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Book clubs evolve and grow in popularity

A mind, body and soul theme sets the

A mind, body and soul theme sets the tone for the book club that meets in Northport with members, from left, Rita Buttle, Carmela D’Angelis, Bernadette Makis, Mikala Bram Roberg and Carol Malia. This group discusses books about self-discovery and healing. Other clubs select locally themed works such as "Sag Harbor," by Colson Whitehead, a novel set in 1980s Long Island. (Feb. 11, 2011) Credit: Newsday / J. Conrad Williams Jr.

When members of a book club in Sands Point became fascinated with books about life behind bars, they didn't stop with reading. They wanted to talk with the authors, too.

"I thought: Why not invite the author," said Wendy Korn Heppt, 53, a freelance writer from Port Washington whose book club has been meeting diligently each month for seven years. So she used Twitter to contact Piper Kerman, author of "Orange is the New Black: My Year in a Women's Prison."

Kerman was eager to attend.

"Book clubs have a special authority because they are committed, voracious readers who ask poignant questions," said Kerman, 41. She was imprisoned after being convicted in 2003 of drug smuggling and money laundering in connection with events 10 years earlier, when she was a recent graduate of Smith College.

Kerman said she finds visiting clubs incredibly gratifying: "It's what every writer dreams of, meeting people directly who love to read."

Inviting authors to meetings is just one way book clubs have evolved even as their popularity has grown. Some groups specialize, narrowing their book selections according to a theme.

One group that keeps the reading list in tight focus has a Mind, Body and Soul theme. "We started as a rosary bead group," said Rita Buttle of Northport.

Members decided to read Joel Osteen's "Become a Better You: 7 Keys to Improving Your Life Every Day," and after that "I stuffed fliers in my friends' mailboxes inviting them to form a club," Buttle said. "We put down our rosary and began reading self-discovery and healing books."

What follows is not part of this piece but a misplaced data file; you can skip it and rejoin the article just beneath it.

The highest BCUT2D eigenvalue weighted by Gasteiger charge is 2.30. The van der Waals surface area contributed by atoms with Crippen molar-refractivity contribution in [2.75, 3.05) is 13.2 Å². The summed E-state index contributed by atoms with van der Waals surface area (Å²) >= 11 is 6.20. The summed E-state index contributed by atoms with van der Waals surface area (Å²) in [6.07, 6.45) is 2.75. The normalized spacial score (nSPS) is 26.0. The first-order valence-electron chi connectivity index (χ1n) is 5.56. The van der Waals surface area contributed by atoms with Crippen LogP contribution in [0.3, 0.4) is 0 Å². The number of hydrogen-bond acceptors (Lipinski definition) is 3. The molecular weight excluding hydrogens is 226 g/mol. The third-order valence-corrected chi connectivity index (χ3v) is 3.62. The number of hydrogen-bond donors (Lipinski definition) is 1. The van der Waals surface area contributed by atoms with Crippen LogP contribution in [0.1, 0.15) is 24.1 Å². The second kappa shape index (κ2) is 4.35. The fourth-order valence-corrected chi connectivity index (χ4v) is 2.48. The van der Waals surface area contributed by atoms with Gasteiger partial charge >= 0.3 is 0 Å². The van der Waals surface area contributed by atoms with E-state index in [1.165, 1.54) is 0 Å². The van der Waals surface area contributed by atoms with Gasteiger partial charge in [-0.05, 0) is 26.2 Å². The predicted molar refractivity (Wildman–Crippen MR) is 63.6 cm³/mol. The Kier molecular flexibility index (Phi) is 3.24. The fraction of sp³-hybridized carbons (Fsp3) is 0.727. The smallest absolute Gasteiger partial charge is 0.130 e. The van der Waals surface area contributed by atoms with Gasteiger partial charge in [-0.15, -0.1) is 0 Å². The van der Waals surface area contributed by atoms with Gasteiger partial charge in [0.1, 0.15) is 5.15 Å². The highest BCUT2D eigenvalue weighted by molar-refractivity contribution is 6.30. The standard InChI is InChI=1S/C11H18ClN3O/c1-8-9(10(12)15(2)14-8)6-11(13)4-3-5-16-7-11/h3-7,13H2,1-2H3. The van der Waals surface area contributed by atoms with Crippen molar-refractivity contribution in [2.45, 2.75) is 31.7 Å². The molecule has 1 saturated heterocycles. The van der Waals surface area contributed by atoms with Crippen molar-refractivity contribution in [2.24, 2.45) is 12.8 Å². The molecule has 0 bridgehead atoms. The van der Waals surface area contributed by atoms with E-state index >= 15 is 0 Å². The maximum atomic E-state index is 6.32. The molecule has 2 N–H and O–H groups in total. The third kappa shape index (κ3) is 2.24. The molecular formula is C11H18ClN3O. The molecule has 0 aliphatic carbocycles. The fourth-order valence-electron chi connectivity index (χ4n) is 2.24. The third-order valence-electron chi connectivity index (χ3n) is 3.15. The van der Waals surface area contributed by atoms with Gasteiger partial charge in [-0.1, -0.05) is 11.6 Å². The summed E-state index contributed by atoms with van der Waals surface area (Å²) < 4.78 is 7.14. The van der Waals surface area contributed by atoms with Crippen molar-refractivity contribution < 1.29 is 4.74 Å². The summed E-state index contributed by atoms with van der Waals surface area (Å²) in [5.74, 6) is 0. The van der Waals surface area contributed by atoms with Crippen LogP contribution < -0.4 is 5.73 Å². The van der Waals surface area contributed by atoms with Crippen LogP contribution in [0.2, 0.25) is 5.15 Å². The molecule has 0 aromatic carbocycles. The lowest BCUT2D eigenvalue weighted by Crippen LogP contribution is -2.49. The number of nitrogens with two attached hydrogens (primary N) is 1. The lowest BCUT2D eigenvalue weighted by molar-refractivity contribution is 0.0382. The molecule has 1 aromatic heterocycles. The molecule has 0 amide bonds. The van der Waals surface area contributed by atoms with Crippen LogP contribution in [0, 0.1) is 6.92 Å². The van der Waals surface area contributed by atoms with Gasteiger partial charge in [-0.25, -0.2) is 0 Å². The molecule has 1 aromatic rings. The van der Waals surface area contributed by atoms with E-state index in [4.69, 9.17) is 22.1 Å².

Nassau and Suffolk libraries assist patrons who want to start groups by providing reading lists and discussion questions.

The Syosset Public Library was one of the first to offer Book Club in a Bag, according to assistant director Lisa Caputo, which includes a list of books and a binder with questions to discuss. Popular club selections include the novels "White Tiger," about class struggles in India by Aravind Adiga, and Victoria Lustbader's "Hidden," set in 1920s New York City.

At Roslyn's Bryant Library, Elizabeth Olesh, manager of outreach services for Nassau Library System, has run a book club of 10 core members since 2005. She also encourages readers to join Long Island Reads (longisland reads.wordpress.com), sponsored by the Nassau Library System and the Public Libraries of Suffolk County.

Now in its ninth year, Long Island Reads chooses one book for patrons to read during National Library Week (April 10-16), and then arranges discussion forums. This year's selection is "Sag Harbor" by Colson Whitehead, a novel set in the 1980s about a black student at an elite prep school who spends summers in Sag Harbor.

Of course, book clubs can be good for the book publishing business.

Because of clubs' popularity, the Syosset library may order up to 10 copies of a given book, Caputo said. And Jennifer Hart, vice president and associate publisher of HarperCollins who created the popular Book Club Girl blog (bookclub girl.com), said such groups absolutely help sell books.

"Books like 'The Art of Racing in the Rain' by Garth Stein hit critical mass by being selected through book club readers," Hart said of the novel about a race car driver narrated by his dog. "Clubs are directly fueling book sales in the trade paperback sector."

Next up for the Sands Point group is "The Namesake" by Jhumpa Lahiri, a novel about the experience of being caught between cultures.

"If our kids were all the same age then our conversations would revolve around sippy cups or college applications," Heppt said. "Our book club is ageless and opens up conversations about anything -- even prison life!"

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